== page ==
Example External Text File (contains all original text for a mission called MissionDD)
en-US/Text/Assets/MissionDD/Strings.txt DDSTRING_T1 Hi Jisto! Doing Good? DDSTRING_T2 Yeah, I am okay. DDSTRING_T3 Bye! See you later.
Example Japanese (translated) version of this file
ja-JP/Text/Assets/MissionDD/Strings.txt DDSTRING_T1 こんにちはレイチェル！よくやっている？ DDSTRING_T2 ええ、私は大丈夫です。 DDSTRING_T3 さようなら！じゃあまたね。
2.1.2 Already Developed Your Game?
If you have already developed your game without thinking about localization, then use some tool to extract all texts from the game files. Move them to a string table and assign every “text” with a unique “identifier.” The identifier will substitute every occurrence of the text in the game code.
2.1.3 Are you Developing a Game With a Lot of Text?
For games with an enormous amount of text, such as a large RPG game or adventure games, you could consider using a database. Ideally, the database should contain the following:
- Notes (providing a context of the text)
- The Order Of The Text
- Maximum String Length
- Localized Entries For All The Text (when made available)
2.1.4 Using String Tables In Code
Your game engine loads the string table into memory. Hash tables are a commonly used data structure. If you are developing your game in C++, use the STL map container. Encapsulate the string table into a class that holds all the texts and define a static method that accepts the identifier and returns the translated text.
In the example below,
GameDDStringTable is the class encapsulating the string table. The API
getDDString(StringID) is to invoke and obtain the localized text for the string IDs (before using them in the code).
Code Without Internationalization
DDCHARACTER1.Talk(Hi Jisto! Doing Good?); DDCHARACTER2.Talk(Yeah, I am okay.); DDCHARACTER3.Talk(Bye! See you later.);
DDCHARACTER1.Talk(GameDDStringTable::getDDString("DDSTRING_T1")); DDCHARACTER2.Talk(GameDDStringTable::getDDString("DDSTRING_T2")); DDCHARACTER3.Talk(GameDDStringTable::getDDString("DDSTRING_T3"));
2.1.5 Retaining Readability
One of the drawbacks of externalizing all in-game text is that while looking at your code, you will find that it has lost readability. Therefore further script changes may become a little difficult.
DDCHARACTER1.Talk(GameDDStringTable::getDDString("DDSTRING_T1")); is not readable because of the absence of the actual text spoken by the character.
Some game development teams try to overcome this problem by retaining the original text (and use a unique string ID) in the code. They follow a pre-defined and unambiguous syntax as shown in the example below.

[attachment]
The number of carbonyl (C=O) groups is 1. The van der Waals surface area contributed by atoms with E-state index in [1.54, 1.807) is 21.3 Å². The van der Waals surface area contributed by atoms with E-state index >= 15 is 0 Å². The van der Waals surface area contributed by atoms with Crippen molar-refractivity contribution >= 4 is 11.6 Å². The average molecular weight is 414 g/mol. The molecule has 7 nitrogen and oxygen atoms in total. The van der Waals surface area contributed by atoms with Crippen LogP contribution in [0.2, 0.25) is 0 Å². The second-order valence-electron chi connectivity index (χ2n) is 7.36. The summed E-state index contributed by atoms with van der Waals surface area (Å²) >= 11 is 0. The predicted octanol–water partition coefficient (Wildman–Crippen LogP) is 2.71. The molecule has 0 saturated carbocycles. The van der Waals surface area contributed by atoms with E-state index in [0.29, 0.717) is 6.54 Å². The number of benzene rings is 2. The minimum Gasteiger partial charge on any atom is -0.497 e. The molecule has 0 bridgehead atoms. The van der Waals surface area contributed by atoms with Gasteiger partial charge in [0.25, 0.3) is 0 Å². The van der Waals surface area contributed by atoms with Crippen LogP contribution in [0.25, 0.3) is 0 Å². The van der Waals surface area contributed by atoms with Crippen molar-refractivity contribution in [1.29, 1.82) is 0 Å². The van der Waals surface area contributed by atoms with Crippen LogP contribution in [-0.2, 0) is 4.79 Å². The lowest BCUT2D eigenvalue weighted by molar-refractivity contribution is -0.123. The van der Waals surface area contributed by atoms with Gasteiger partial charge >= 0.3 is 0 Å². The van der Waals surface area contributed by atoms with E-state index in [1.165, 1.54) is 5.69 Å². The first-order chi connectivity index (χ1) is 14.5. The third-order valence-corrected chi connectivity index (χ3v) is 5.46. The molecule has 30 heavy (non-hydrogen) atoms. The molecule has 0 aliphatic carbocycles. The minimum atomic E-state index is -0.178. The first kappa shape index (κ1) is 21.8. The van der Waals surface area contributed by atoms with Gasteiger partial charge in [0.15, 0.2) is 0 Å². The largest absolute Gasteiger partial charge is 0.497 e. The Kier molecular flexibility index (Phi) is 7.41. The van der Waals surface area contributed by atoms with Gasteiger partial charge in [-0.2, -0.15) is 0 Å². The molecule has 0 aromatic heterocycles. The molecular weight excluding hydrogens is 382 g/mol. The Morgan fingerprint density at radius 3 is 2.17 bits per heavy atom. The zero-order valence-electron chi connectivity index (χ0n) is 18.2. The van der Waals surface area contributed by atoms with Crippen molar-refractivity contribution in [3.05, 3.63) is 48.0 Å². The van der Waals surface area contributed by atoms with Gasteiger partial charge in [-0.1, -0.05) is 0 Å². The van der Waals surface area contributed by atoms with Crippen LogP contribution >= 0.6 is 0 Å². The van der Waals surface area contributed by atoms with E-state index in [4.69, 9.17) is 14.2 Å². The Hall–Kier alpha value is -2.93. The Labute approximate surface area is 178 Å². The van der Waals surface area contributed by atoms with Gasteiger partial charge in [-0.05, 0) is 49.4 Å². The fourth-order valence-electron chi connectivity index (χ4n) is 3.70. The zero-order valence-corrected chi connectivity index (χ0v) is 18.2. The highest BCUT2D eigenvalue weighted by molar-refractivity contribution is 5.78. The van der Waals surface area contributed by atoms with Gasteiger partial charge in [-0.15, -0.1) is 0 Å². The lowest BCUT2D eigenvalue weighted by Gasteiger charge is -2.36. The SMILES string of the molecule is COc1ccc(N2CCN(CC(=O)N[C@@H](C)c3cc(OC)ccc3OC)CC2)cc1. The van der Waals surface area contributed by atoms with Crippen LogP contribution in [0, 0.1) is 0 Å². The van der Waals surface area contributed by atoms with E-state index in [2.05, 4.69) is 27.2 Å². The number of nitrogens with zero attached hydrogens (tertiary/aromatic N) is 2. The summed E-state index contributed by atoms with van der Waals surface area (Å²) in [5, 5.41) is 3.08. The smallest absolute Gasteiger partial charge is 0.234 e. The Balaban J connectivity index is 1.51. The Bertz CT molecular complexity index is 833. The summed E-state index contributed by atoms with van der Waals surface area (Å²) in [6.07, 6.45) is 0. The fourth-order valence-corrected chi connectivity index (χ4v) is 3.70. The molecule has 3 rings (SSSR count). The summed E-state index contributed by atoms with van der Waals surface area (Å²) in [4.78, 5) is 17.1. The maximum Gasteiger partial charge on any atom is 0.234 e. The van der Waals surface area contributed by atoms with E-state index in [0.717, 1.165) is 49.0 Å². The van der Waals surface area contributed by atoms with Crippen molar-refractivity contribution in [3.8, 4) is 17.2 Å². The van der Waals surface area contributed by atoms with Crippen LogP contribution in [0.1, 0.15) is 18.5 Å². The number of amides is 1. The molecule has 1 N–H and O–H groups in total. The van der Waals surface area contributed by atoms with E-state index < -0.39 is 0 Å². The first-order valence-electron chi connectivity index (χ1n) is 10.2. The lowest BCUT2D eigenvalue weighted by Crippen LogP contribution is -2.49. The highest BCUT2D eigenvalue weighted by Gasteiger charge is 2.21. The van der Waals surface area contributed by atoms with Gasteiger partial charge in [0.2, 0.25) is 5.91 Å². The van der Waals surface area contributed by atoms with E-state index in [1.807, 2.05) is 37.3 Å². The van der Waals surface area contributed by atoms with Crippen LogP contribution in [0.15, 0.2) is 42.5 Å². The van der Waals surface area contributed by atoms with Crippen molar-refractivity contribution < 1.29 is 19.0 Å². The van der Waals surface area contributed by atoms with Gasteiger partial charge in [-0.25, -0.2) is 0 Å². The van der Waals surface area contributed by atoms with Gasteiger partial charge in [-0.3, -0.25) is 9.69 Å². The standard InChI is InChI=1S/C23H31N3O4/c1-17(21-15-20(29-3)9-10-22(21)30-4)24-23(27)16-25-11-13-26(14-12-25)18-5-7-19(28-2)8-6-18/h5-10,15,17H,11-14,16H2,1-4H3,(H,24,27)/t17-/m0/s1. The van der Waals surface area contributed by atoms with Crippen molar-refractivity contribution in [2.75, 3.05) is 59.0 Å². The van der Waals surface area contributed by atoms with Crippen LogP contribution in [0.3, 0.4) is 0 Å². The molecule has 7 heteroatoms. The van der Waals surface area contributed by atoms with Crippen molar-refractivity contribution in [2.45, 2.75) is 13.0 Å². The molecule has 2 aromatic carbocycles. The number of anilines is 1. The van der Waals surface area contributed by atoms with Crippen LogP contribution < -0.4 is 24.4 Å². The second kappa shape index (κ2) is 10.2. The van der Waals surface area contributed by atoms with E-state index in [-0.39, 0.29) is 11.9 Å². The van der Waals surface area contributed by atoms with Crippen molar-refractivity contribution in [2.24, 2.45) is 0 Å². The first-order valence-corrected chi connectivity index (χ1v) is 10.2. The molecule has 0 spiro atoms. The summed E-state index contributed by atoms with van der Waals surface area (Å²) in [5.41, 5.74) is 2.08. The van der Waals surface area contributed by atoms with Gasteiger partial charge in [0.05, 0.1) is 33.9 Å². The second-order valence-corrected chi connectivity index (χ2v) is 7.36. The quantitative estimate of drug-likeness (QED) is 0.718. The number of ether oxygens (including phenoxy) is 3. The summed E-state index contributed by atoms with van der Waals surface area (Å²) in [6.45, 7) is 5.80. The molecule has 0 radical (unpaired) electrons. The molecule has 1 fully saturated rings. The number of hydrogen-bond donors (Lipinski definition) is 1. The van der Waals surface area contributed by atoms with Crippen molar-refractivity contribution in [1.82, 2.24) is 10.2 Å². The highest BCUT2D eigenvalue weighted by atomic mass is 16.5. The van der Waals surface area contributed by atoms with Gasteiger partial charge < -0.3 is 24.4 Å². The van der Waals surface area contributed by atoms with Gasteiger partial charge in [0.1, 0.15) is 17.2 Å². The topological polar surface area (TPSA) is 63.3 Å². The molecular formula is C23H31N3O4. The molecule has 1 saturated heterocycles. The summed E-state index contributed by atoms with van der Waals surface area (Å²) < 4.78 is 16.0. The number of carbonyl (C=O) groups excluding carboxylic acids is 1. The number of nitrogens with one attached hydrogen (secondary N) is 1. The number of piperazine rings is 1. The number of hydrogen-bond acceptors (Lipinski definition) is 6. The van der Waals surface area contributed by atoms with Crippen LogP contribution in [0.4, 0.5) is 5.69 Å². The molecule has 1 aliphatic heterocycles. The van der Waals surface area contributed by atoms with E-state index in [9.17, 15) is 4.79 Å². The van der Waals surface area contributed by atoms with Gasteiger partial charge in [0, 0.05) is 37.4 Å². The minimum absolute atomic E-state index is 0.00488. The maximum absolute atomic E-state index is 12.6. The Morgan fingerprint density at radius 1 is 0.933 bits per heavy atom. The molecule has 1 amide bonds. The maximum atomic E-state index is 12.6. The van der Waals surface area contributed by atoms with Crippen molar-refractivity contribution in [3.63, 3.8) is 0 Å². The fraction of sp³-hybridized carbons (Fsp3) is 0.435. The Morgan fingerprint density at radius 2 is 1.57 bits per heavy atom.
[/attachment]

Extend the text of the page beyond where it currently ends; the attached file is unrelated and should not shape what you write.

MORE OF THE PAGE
DDCHARACTER1.Talk(GameDDStringTable::getDDString("DDSTRING_T1|Hi Jisto, how are you?")); DDCHARACTER2.Talk(GameDDStringTable::getDDString("DDSTRING_T2|Yeah, I am okay.")); DDCHARACTER3.Talk(GameDDStringTable::getDDString("DDSTRING_T3|Bye! See you later."));
In the above example, the scripts include both the texts and the identifier in the format
“STRING ID | original text”.
The static method
getDDString() will read the ID (to the left of the pipe character) and return the translated text. If it cannot find the translated text, it will return the original text (to the right of the pipe character).
This approach makes your script readable. Also, in the absence of any string table, the game will not fail to run because there is an option to fall back. It will display the original text on the right side of the pipe character.
2.1.4 Notes for Translation
If you wish to streamline the translation process further, you should provide sufficient information about all localizable strings. You can provide these in the form of comments in your external string tables. You can also provide them as separate notes included in a specific documentation folder. This is a highly recommended video game internationalization best practice.
Notes help translators understand:
- The order of the text
- Context of the text in the game
- The maximum length of the string (after translation) that the engine will still support
- Any other string rules unique to your game
Video Game Internationalization – Developer Checklist For Text Assets
2.2 Internationalize Art Assets
Reduce the amount of time spent on localizing art assets by minimizing the amount of text that appears in your art. If you are using text in your art, follow these best practices:
2.2.1 Separate Layer For Text
In the image file, define the text in a separate layer. Such layered art files are easy to localize because you can integrate the translations quickly.
2.2.2 Render Text Programmatically (Runtime)